PRESS RELEASE
The Great Recession's Impact on School Funding and Expenditures in New York State
October 13, 2015
A new report from the Federal Reserve Bank of New York finds that while total funding and expenditures at schools in New York State remained on trend during the Great Recession, the composition of both changed. School districts became more reliant on federal assistance, as compared with state and local funding, especially the former. Meanwhile, for expenditures, instructional spending was maintained on trend while noninstructional spending suffered. Additionally, affluent districts were more affected by lower expenditures than medium- or high-poverty districts, and urban districts suffered larger declines than suburban or rural districts.

In “The Great Recession's Impact on School District Finances in New York State,” authors Rajashri Chakrabarti, Max Livingston, and Elizabeth Setren quantify how the Great Recession impacted local governments’ ability to fund school districts. Using data on New York State schools from 2004-2010, they find no evidence of any statistically significant shift—relative to trend—in either total funding per pupil or total expenditure per pupil after the recession. However, the authors do find robust evidence of compositional shifts within both funding and expenditures.  Largely as a result of the American Recovery and Reinvestment Act, the share of federal funding increased dramatically starting in 2009, while shares of state and local funding fell. Instructional expenditures, the key category that most directly affects student learning, remained on trend. In contrast, noninstructional categories—such as activities, transportation, and utilities—experienced cutbacks, relative to trend.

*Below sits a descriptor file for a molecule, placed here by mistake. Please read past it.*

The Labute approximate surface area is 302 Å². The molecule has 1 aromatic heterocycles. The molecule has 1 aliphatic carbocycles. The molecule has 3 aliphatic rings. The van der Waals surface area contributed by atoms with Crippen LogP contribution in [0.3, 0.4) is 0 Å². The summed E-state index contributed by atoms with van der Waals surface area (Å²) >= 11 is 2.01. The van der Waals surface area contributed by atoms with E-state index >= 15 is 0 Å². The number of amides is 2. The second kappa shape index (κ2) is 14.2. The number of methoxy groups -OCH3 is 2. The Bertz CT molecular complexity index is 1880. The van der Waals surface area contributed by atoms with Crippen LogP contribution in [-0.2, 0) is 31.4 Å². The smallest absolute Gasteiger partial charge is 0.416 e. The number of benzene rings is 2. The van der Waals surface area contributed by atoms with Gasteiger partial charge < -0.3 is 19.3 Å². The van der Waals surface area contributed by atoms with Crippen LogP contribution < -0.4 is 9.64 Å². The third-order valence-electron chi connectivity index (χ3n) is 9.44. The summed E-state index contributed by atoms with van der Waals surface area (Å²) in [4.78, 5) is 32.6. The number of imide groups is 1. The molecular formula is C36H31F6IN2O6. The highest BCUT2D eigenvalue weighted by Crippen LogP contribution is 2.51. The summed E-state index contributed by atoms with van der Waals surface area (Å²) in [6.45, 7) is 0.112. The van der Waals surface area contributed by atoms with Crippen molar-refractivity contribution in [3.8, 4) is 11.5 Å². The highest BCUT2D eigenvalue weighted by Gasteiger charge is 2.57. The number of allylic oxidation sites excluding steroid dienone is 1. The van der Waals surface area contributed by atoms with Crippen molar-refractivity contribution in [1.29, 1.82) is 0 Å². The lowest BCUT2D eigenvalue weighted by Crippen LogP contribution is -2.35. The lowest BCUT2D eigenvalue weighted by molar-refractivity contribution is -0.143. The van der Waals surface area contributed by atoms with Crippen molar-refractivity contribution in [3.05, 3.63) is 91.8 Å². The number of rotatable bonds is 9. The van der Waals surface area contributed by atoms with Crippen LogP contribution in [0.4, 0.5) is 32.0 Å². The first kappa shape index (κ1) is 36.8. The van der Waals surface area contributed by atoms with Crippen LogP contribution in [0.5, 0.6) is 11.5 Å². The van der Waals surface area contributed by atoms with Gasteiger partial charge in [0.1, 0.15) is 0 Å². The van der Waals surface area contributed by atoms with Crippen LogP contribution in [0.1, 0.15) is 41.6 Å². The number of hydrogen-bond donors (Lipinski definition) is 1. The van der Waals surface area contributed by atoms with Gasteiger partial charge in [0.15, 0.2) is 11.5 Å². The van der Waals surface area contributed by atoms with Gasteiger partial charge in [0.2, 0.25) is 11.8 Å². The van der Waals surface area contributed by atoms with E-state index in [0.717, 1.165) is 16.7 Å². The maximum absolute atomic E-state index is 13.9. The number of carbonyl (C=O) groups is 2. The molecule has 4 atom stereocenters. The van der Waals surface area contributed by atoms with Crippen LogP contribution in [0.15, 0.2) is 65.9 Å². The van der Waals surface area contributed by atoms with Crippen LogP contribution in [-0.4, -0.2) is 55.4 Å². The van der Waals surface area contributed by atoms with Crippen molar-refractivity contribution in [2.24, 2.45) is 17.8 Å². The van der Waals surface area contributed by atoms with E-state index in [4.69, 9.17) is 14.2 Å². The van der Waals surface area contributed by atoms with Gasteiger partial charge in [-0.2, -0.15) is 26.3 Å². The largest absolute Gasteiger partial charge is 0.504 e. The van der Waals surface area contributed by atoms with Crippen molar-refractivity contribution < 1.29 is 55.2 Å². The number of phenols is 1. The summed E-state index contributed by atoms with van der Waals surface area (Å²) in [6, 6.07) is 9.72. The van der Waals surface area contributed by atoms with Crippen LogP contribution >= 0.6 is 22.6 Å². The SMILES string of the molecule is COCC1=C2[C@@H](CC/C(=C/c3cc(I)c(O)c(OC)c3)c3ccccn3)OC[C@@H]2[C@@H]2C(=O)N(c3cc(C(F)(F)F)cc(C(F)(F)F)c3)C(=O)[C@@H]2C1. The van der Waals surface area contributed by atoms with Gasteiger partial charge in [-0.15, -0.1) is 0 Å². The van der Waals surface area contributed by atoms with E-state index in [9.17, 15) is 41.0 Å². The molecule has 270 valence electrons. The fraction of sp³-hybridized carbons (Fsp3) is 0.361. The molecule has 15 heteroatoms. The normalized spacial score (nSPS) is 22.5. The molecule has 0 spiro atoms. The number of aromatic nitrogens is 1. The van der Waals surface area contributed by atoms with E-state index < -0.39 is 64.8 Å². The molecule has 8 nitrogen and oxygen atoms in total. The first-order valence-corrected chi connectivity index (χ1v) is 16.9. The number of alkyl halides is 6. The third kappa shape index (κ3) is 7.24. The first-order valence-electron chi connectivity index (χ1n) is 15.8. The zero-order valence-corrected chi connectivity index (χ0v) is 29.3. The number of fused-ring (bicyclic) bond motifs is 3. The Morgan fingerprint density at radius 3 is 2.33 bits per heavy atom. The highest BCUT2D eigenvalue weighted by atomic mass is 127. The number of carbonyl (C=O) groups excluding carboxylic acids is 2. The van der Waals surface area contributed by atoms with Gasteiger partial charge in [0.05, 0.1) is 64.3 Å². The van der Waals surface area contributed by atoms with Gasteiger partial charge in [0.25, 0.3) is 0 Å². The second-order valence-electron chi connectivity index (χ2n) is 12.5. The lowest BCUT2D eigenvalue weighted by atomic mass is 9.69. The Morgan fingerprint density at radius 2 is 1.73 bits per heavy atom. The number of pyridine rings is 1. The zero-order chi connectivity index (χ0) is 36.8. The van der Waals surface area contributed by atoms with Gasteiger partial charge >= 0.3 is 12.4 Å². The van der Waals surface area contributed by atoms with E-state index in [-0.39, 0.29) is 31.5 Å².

Furthermore, the report finds considerable variation within the state. Affluent districts were the worst hit in terms of expenditures. Noninstructional expenditures fell the most in these districts, and unlike high- and medium-poverty districts, affluent districts exhibited a fall in instructional expenditures. There were heterogeneities by urban status as well. Urban districts exhibited the largest declines in both instructional and noninstructional expenditures, although these declines were not always statistically significant.

Rajashri Chakrabarti is a senior economist at the Federal Reserve Bank of New York. Max Livingston is a former research analyst and Elizabeth Setren a former assistant economist at the Bank.

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